We cannot want God to save us. We need His help in changing our wills so we want to be saved. That change to our wills is part of grace - God causes us to change our free wills to conform to His, without violating our free wills, something only God can do. God is still sovereign over our wills. If He is not in control of our wills, then He is not Lord of all of His creation.


#6

It is human nature that is is in a fallen state. Catholic terminology in reference to the will is more likely to speak of a “weakened” will. (Our fallen nature also includes a “darkened” intellect and “disordered” passions).

CCC #404 …By yielding to the tempter, Adam and Eve …but this sin affected* the human nature *that they would then transmit in a fallen state.

Altho fallen, Catholics do not consider human nature (any of its powers) as “totally corrupted” - but rather that "it is wounded in the natural powers proper to it; subject to ignorance, suffering, and the dominion of death; and inclined to sin - an inclination to evil that is called ‘concupiscence.’ " (CCC #405)

If it is up to us to be saved, as I heard in a recent homily, then God becomes powerless. I would retort that the gift of final perseverance is still a gift, not an human action.

It is up to us to be saved in the sense that it is up to us to agree to believe, accept, and cooperate with God’s gift of grace. The “power” is God’s and from Him, but it will not benefit us if we refuse to accept it and cooperate with it.

Nita


#7

But we can only accept it or cooperate with it by His power and in His grace. This does not negate the fact that not accepting it or cooperating is sin. We are responsible enough to answer for our sins, but not powerful enough to escape them.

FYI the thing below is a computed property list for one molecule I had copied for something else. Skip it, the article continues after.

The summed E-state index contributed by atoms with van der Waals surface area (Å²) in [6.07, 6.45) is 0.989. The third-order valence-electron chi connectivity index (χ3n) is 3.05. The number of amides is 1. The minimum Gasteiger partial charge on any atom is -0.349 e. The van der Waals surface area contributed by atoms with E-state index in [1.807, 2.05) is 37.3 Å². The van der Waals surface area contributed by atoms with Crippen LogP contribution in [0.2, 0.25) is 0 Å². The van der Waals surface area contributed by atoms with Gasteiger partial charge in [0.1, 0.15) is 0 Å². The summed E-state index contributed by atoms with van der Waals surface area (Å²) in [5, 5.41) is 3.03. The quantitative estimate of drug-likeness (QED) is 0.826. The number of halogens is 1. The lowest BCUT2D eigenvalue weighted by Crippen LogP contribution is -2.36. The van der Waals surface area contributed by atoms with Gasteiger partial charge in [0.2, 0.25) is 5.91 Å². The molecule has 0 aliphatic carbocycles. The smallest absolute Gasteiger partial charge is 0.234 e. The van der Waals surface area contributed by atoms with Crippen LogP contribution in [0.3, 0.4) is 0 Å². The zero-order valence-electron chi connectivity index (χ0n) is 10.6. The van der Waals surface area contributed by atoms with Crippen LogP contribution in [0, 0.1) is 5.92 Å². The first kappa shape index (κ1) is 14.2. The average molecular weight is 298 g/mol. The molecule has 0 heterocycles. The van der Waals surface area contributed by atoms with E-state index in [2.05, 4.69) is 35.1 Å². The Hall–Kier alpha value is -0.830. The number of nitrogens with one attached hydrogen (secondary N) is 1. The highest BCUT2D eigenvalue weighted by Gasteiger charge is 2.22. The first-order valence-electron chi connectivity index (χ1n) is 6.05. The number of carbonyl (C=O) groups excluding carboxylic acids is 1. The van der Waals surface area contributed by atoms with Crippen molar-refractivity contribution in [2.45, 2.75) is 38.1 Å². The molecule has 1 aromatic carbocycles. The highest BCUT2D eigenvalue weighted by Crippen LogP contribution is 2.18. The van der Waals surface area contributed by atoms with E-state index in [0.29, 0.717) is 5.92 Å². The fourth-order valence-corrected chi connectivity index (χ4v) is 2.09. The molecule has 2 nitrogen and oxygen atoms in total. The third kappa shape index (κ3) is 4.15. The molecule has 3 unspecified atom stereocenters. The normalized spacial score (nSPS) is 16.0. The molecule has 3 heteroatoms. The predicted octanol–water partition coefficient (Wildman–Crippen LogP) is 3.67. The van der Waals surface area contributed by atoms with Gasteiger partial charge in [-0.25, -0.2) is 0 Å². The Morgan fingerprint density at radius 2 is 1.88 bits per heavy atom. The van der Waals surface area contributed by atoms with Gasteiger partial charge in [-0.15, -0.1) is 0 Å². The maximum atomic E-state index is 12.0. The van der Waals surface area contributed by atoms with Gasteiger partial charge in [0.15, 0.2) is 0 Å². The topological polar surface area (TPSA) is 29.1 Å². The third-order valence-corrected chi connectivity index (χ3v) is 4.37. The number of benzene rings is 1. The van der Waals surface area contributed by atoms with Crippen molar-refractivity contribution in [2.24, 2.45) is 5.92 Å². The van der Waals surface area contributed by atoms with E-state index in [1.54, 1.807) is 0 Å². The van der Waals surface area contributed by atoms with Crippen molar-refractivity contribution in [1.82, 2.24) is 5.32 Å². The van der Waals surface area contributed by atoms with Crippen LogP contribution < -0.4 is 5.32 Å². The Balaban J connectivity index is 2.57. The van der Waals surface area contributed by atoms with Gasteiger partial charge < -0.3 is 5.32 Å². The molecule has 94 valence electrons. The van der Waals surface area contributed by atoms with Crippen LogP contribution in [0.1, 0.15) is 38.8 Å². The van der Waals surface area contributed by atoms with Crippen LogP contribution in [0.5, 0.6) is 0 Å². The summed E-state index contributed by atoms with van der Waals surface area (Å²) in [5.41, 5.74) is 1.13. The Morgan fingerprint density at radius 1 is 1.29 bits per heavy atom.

#8

Yes, you can escape them - but ONLY by/through the power of God’s grace strengthening our wills to resist temptation. Jesus became man, suffered and died precisely in order to save us from our sins. To think that we cannot escape them (be saved from them) would imply that, in us, sin is more powerful than God’s grace. As a matter of fact, we won’t be in heaven until we have escaped (soul completely free of) from all of the sin in us.

Your first statement that “we can only accept it or cooperate with it by His power and in His grace” reflects Catholic teaching also. God is truly a powerful, loving God.
Nita


#9

Christ is our only escape from sin, yes. I think I would put it that in yielding our wills to His, we replace our weak and wishy washy wills with (how’s that for assonance!) His. But that yielding can only be done by His grace.

Catholics state that God is the First Actor in salvation - without His initiative no one would be saved. I agree. I see agreement at some level between Protestants and Catholics in the idea that God is the one we must rely on to bring us home, after that, but I have also seen the pressure put on the believer to the extent of it sounding like God does an initial salvific act and then turns us out in the wilderness to find our own way home. This may be the counterpoint to the other error, which is antinomialism.

If we have free will, then that free will is something that God made, and He is still sovereign over it. Some seem to deny that sovereignty. I think free will is an act of grace, and anyone freely choosing will choose good, just as if I have a free choice as to whether I will hit my head with a hammer, I will choose not to, because I know the consequences. But my fleshly will may decide, in its ignorance and blindness, that the new level of pain is worth it. Not so my free will, which is actually Christ’s will dwelling in me.


#10